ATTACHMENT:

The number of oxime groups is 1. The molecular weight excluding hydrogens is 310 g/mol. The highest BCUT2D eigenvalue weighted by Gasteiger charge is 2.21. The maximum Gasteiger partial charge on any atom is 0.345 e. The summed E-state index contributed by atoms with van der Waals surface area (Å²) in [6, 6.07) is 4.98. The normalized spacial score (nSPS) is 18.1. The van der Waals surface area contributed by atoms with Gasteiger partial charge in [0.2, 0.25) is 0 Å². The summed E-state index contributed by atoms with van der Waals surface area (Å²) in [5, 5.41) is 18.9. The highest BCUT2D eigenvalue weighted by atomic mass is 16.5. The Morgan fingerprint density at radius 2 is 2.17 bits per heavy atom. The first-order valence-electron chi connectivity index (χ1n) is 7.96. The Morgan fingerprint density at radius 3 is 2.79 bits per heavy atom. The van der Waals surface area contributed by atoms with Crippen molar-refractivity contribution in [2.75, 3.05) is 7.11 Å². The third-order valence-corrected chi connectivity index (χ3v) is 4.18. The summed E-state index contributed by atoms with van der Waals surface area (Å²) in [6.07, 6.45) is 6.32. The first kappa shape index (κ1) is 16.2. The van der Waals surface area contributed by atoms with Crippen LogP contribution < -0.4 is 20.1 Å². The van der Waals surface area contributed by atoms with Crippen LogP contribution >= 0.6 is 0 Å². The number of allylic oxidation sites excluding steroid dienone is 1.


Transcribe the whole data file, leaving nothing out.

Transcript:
The number of oxime groups is 1. The molecular weight excluding hydrogens is 310 g/mol. The highest BCUT2D eigenvalue weighted by Gasteiger charge is 2.21. The maximum Gasteiger partial charge on any atom is 0.345 e. The summed E-state index contributed by atoms with van der Waals surface area (Å²) in [6, 6.07) is 4.98. The normalized spacial score (nSPS) is 18.1. The van der Waals surface area contributed by atoms with Gasteiger partial charge in [0.2, 0.25) is 0 Å². The summed E-state index contributed by atoms with van der Waals surface area (Å²) in [5, 5.41) is 18.9. The highest BCUT2D eigenvalue weighted by atomic mass is 16.5. The Morgan fingerprint density at radius 2 is 2.17 bits per heavy atom. The first-order valence-electron chi connectivity index (χ1n) is 7.96. The Morgan fingerprint density at radius 3 is 2.79 bits per heavy atom. The van der Waals surface area contributed by atoms with Crippen molar-refractivity contribution in [2.75, 3.05) is 7.11 Å². The third-order valence-corrected chi connectivity index (χ3v) is 4.18. The summed E-state index contributed by atoms with van der Waals surface area (Å²) in [6.07, 6.45) is 6.32. The first kappa shape index (κ1) is 16.2. The van der Waals surface area contributed by atoms with Crippen LogP contribution < -0.4 is 20.1 Å². The van der Waals surface area contributed by atoms with Crippen LogP contribution >= 0.6 is 0 Å². The number of allylic oxidation sites excluding steroid dienone is 1.